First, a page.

The independence referendum has become a straight up left/right fight
There is, of course, a left wing case for opposing Scottish independence. It is articulated best by the likes of Owen Jones – ‘we shouldn’t divide the working class’. Likewise, there is, of course, a right wing case for independence – the Scottish Enterprise Party got a handful of votes for espousing it, once upon a time.
But this isn’t where the campaign is at today. With the Tories (and Labour) at Westminster battering Britain, it’s no wonder that those articulating the campaign for independence have been most effective when they have argued against Tory rule.
What is, perhaps, more surprising, is how right wing the no campaign has become. They have issued briefings discribing Trident nuclear weapons as “The ultimate guaruntee of our national security” despite the overwhelming majority of Scots disagreeing with them. They insist on talking about how patriotic they are. And now, here’s what their campaign director has to say about yesterday’s welfare reform (in a ‘personal capacity’, of course):
This is good for the yes campaign: 52% of Scottish voters (£) say they’ll vote yes if they believe that the Tories wil win in 2015. As Black April hits, the name “Better Together” might begin to turn sour. And as the No campaign continues to defend the policies of the union as it defends the union itself, perhaps these traditional Labour voters, will change their minds about which side who is on these days.
Spot on. British Nationalism has always been reactionary and of the Right. But why is that?
On the contrary, from what I’ve seen the galvanisation of much of the Scottish left around independence has coincided with a new desire for debate. Scots are talking about independence, and in a way they simply don’t about austerity. It offers us on the left an unprecedented opportunity to be heard, and to shape the argument. All of a sudden the left’s echo chamber has busted wide open and we can (will) be looked to to provide socialist/social democratic/utopian ideas for a potential new nation. Most importantly it’s a fight firmly based in the 21st century, rather than bickering of the lost battles of the 20th.
What we need to assure is that, win or lose, we produce ideas that gain hold and that shape the direction of the left post 2014.
indeed, it’s not the left wing response to austerity. And I think you are right that it’s important that we don’t fall into the trap of allowing this to become the be-all and end-all for the Scottish left – win or lose, but particulazrly lose, and we have a real problem.
But I think it begins to be an effective left wing response to the question ‘how did we lose so comprehensively in the 20th century?’.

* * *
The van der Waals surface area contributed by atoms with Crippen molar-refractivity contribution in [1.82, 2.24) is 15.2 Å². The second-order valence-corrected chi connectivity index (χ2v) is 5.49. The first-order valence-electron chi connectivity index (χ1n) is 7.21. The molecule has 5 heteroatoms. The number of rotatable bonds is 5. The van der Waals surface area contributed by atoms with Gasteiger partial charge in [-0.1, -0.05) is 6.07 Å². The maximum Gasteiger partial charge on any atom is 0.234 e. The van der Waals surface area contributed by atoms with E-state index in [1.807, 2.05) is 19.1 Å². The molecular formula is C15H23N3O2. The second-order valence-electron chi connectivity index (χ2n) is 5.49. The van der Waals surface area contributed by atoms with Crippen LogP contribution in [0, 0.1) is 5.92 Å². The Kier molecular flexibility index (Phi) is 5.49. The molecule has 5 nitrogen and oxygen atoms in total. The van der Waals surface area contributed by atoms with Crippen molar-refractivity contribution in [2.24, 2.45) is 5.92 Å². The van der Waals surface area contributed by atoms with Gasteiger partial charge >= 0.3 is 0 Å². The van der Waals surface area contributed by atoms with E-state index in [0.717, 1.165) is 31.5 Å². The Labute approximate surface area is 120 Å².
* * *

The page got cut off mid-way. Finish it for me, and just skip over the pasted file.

Unless the left recognises that alienation from abstract and distant states is a problem as well as alienation in the work place, that our politics must be about liberating and empowering, and bringing control closer to people not just about distant, abstract institutions of organised justice – which are too easily captured by elites, and too easily become about pacifying the working class rather than institutions run by and for the working class – we will continue to lose in the 21st century as comprehensively as we did in the 20th century.
Pleasingly, the main left wing forces in the world – those in Latin America, and much of Europe, have learnt that lesson. We need to too.
Better Together is an awful right wing campaign, and Yes Scotland certainly employs more hopeful rhetoric, but I don’t think that this is really anything to be happy about. Independence is not *the* left wing response to the austerity or anything else. The fact that there is such a low level of debate on the Scottish left is a real shame and if the result comes back as a ‘No’, which it very well might, if there are no serious left wing No voices it will be very damaging to the left.
The first paragraph of this piece is absolutely right. I think more needs to be made of it.
There was virtually no Labour or Better Together presence at the demonstration against the Bedroom Tax in Edinburgh on Saturday. Apparently Malcolm Chisholm and a couple of councillors were there, but no banners, no leaflets, nothing. Even the moribund SWP had a bigger presence.
Their claim that Better Together can’t take a radical line because the campaign is a broad church is nonsense. They’re taking radically right-wing lines, they just seem incapable of making left-wing arguments. Whereas RIC is welcomed with open arms by Yes Scotland, radical voices for the union have barely made an impact on Better Together. It’s clearly just a right-wing campaign.